Daily Current Affairs : 20th & 21st September 2020

Daily Current Affairs for UPSC CSE

Topics Covered

  1. Foreign Contribution (Regulation) Amendment Bill, 2020
  2. Ethics code for Media
  3. Universal Eligibility
  4. Second sero-survey
  5. Kakatiya Dynasty
  6. Integrated Disease Surveillance Project (IDSP)
  7. Agreements with China
  8. Life markers on Venus
  9. Facts for Prelims

1 . Foreign Contribution (Regulation) Amendment Bill, 2020

Context: The Centre is set to amend the Foreign Contribution (Regulation) Act and proposes to make Aadhaar a mandatory identification document for all the office-bearers, directors and other key functionaries of an NGO or an association eligible to receive foreign donations.

About the bill

  • Foreign Contribution (Regulation) Amendment Bill, 2020 amends the Foreign Contribution (Regulation) Act, 2010. 
  • The Act regulates the acceptance and utilisation of foreign contribution by individuals, associations and companies.

What is Foreign Contribution?

  • Foreign contribution is the donation or transfer of any currency, security or article (of beyond a specified value) by a foreign source.

Key Provisions of the bill

  • Prohibition to accept foreign contribution:
    • The bill has added Public Servants (as defined under the Indian Penal Code) and “corporation owned or controlled by the government” to the list of people who are prohibited to accept any foreign contribution.
    • Other people prohibited according to the origina act are election candidates, editor or publisher of a newspaper, judges, government servants, members of any legislature, and political parties, among others. 
    • Public servant includes any person who is in service or pay of the government, or remunerated by the government for the performance of any public duty.
  • Transfer of foreign contribution:
    • Under the original act, foreign contribution cannot be transferred to any other person unless such person is also registered to accept foreign contribution (or has obtained prior permission under the Act to obtain foreign contribution).  The Bill amends this to prohibit the transfer of foreign contribution to any other person.  The term ‘person’ under the Act includes an individual, an association, or a registered company. Hence an NGO cannot transfer the fund to another NGO.
  • Aadhaar for registration:
    • For accepting foreign contribution a person need to be registered or seek permission from the govt. A person seeking prior permission, registration or renewal of registration must provide the Aadhaar number of all its office bearers, directors or key functionaries, as an identification document and in case of a foreigner, they must provide a copy of the passport or the Overseas Citizen of India card for identification.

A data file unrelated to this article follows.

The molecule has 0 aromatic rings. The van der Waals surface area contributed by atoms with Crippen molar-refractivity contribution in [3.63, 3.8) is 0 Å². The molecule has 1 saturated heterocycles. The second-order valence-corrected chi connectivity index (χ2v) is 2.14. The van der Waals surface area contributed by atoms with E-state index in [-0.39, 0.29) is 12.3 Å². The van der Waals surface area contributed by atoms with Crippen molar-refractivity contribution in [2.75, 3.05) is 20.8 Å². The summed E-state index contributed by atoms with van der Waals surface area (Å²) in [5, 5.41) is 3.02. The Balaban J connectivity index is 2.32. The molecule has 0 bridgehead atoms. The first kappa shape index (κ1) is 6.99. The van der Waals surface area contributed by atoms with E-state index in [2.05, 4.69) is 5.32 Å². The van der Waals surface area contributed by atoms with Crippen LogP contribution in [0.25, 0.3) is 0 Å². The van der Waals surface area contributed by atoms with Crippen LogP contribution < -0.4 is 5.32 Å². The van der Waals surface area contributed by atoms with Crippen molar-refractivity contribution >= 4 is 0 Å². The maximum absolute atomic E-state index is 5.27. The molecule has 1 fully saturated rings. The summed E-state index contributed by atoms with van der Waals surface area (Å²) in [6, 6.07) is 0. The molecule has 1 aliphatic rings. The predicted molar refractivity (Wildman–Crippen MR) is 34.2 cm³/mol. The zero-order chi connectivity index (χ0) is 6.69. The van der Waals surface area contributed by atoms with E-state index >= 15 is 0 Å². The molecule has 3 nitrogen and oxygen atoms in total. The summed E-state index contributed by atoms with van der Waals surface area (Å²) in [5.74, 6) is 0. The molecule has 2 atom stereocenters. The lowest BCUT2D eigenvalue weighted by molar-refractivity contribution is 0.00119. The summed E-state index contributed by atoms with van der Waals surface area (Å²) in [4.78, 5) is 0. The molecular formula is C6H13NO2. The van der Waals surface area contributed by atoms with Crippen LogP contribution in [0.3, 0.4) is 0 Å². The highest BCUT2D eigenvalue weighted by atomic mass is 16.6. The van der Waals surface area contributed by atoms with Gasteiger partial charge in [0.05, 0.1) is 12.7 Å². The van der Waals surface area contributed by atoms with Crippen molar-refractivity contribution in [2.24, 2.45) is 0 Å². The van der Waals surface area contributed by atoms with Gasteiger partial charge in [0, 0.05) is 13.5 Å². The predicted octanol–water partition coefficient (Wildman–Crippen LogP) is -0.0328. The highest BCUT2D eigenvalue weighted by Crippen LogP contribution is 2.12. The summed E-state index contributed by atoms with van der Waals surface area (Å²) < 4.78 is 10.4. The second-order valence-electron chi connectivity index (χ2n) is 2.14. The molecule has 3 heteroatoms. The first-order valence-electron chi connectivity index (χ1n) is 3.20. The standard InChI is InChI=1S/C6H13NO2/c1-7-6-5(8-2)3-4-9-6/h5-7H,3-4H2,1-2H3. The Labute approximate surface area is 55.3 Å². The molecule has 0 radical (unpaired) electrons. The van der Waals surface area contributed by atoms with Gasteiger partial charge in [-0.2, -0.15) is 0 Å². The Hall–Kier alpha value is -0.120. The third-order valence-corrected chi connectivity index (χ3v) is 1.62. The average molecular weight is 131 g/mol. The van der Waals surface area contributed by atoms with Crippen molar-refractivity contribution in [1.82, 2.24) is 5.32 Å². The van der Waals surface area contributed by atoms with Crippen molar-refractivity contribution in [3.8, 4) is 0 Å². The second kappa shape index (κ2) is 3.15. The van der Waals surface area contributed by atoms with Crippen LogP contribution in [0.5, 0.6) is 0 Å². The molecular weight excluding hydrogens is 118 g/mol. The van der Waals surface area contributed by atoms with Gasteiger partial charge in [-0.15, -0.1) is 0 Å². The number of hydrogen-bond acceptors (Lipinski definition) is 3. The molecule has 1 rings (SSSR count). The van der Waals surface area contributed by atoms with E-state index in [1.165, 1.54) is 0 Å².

• FCRA account:
    • Under the Bill foreign contribution must be received only in an account designated by the bank as “FCRA account” in such branch of the State Bank of India, New Delhi, as notified by the central government. 
  • Restriction in the utilisation of foreign contribution:
    • The Bill restricted the usage of unutilised foreign contribution for persons who have been granted prior permission to receive such contribution by the government.  This may be done if, based on a summary inquiry, and pending any further inquiry, the government believes that such person has contravened provisions of the Act.     
  • Renewal of license:
    • The Bill has provided that the government can conduct an inquiry before renewing the certificate to ensure that the person making the application: (i) is not fictitious or benami, (ii) has not been prosecuted or convicted for creating communal tension or indulging in activities aimed at religious conversion, and (iii) has not been found guilty of diversion or misutilisation of funds, among others conditions.
  • Reduction in use of foreign contribution for administrative purposes:
    • The bill has reduced the limit of usage of foreign contribution for administrative expenses to 20% from 50% in the act. 
  • Surrender of certificate:
    • The Bill adds a provision allowing the central government to permit a person to surrender their registration certificate. 
  • Suspension of registration:
    • The bill has extended the period of suspension to an additional 180 days which under the Act could not exceed 180 days.